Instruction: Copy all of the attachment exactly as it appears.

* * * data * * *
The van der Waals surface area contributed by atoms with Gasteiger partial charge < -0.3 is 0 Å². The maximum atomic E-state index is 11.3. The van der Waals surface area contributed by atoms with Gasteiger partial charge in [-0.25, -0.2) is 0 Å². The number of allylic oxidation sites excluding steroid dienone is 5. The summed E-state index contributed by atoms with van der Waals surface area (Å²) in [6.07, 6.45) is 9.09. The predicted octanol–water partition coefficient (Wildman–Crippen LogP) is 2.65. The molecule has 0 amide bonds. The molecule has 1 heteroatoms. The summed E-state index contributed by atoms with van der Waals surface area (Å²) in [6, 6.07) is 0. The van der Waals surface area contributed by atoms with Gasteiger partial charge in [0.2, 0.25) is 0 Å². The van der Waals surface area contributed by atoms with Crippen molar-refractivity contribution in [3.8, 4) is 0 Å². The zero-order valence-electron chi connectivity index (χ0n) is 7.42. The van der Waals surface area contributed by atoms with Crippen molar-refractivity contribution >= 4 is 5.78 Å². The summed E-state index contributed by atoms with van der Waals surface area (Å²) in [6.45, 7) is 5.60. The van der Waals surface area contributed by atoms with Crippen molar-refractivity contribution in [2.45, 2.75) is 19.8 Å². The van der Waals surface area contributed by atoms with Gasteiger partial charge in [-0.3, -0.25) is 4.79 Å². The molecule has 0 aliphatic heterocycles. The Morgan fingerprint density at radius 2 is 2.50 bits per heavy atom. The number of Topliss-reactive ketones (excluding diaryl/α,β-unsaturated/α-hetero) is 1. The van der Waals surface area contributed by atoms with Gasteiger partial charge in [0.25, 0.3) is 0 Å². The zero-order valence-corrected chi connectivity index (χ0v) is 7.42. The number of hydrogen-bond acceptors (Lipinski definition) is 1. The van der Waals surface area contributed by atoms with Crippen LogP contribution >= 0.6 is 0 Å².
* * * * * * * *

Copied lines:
The van der Waals surface area contributed by atoms with Gasteiger partial charge < -0.3 is 0 Å². The maximum atomic E-state index is 11.3. The van der Waals surface area contributed by atoms with Gasteiger partial charge in [-0.25, -0.2) is 0 Å². The number of allylic oxidation sites excluding steroid dienone is 5. The summed E-state index contributed by atoms with van der Waals surface area (Å²) in [6.07, 6.45) is 9.09. The predicted octanol–water partition coefficient (Wildman–Crippen LogP) is 2.65. The molecule has 0 amide bonds. The molecule has 1 heteroatoms. The summed E-state index contributed by atoms with van der Waals surface area (Å²) in [6, 6.07) is 0. The van der Waals surface area contributed by atoms with Gasteiger partial charge in [0.2, 0.25) is 0 Å². The van der Waals surface area contributed by atoms with Crippen molar-refractivity contribution in [3.8, 4) is 0 Å². The zero-order valence-electron chi connectivity index (χ0n) is 7.42. The van der Waals surface area contributed by atoms with Crippen molar-refractivity contribution >= 4 is 5.78 Å². The summed E-state index contributed by atoms with van der Waals surface area (Å²) in [6.45, 7) is 5.60. The van der Waals surface area contributed by atoms with Crippen molar-refractivity contribution in [2.45, 2.75) is 19.8 Å². The van der Waals surface area contributed by atoms with Gasteiger partial charge in [-0.3, -0.25) is 4.79 Å². The molecule has 0 aliphatic heterocycles. The Morgan fingerprint density at radius 2 is 2.50 bits per heavy atom. The number of Topliss-reactive ketones (excluding diaryl/α,β-unsaturated/α-hetero) is 1. The van der Waals surface area contributed by atoms with Gasteiger partial charge in [0.25, 0.3) is 0 Å². The zero-order valence-corrected chi connectivity index (χ0v) is 7.42. The number of hydrogen-bond acceptors (Lipinski definition) is 1. The van der Waals surface area contributed by atoms with Crippen LogP contribution >= 0.6 is 0 Å².